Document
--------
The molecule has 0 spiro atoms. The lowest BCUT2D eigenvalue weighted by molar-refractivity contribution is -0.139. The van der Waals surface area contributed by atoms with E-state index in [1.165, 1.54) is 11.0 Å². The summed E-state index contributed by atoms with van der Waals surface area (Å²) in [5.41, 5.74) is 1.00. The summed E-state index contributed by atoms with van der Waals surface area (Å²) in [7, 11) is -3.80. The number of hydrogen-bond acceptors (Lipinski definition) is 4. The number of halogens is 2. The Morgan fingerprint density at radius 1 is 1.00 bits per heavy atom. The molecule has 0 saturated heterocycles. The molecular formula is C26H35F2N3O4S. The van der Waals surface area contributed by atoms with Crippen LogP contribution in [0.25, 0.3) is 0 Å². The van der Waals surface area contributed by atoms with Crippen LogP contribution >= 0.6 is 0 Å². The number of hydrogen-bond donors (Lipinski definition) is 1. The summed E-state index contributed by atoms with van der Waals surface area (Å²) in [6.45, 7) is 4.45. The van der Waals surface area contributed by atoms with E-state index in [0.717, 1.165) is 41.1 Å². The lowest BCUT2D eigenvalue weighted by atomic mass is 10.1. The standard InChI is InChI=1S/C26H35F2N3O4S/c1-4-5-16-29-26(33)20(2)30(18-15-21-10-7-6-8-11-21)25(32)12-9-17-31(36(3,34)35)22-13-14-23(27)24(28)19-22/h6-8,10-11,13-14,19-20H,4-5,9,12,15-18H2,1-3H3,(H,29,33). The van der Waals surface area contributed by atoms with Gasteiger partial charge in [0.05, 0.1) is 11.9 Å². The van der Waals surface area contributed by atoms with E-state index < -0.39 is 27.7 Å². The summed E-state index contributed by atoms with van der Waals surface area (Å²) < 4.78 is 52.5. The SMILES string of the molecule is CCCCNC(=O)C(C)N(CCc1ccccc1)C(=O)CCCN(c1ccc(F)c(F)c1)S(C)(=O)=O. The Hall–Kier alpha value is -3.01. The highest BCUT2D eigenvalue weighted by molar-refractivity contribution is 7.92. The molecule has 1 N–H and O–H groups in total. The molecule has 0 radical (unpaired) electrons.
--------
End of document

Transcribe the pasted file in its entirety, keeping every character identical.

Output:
The molecule has 0 spiro atoms. The lowest BCUT2D eigenvalue weighted by molar-refractivity contribution is -0.139. The van der Waals surface area contributed by atoms with E-state index in [1.165, 1.54) is 11.0 Å². The summed E-state index contributed by atoms with van der Waals surface area (Å²) in [5.41, 5.74) is 1.00. The summed E-state index contributed by atoms with van der Waals surface area (Å²) in [7, 11) is -3.80. The number of hydrogen-bond acceptors (Lipinski definition) is 4. The number of halogens is 2. The Morgan fingerprint density at radius 1 is 1.00 bits per heavy atom. The molecule has 0 saturated heterocycles. The molecular formula is C26H35F2N3O4S. The van der Waals surface area contributed by atoms with Crippen LogP contribution in [0.25, 0.3) is 0 Å². The van der Waals surface area contributed by atoms with Crippen LogP contribution >= 0.6 is 0 Å². The number of hydrogen-bond donors (Lipinski definition) is 1. The summed E-state index contributed by atoms with van der Waals surface area (Å²) in [6.45, 7) is 4.45. The van der Waals surface area contributed by atoms with E-state index in [0.717, 1.165) is 41.1 Å². The lowest BCUT2D eigenvalue weighted by atomic mass is 10.1. The standard InChI is InChI=1S/C26H35F2N3O4S/c1-4-5-16-29-26(33)20(2)30(18-15-21-10-7-6-8-11-21)25(32)12-9-17-31(36(3,34)35)22-13-14-23(27)24(28)19-22/h6-8,10-11,13-14,19-20H,4-5,9,12,15-18H2,1-3H3,(H,29,33). The van der Waals surface area contributed by atoms with Gasteiger partial charge in [0.05, 0.1) is 11.9 Å². The van der Waals surface area contributed by atoms with E-state index < -0.39 is 27.7 Å². The summed E-state index contributed by atoms with van der Waals surface area (Å²) < 4.78 is 52.5. The SMILES string of the molecule is CCCCNC(=O)C(C)N(CCc1ccccc1)C(=O)CCCN(c1ccc(F)c(F)c1)S(C)(=O)=O. The Hall–Kier alpha value is -3.01. The highest BCUT2D eigenvalue weighted by molar-refractivity contribution is 7.92. The molecule has 1 N–H and O–H groups in total. The molecule has 0 radical (unpaired) electrons.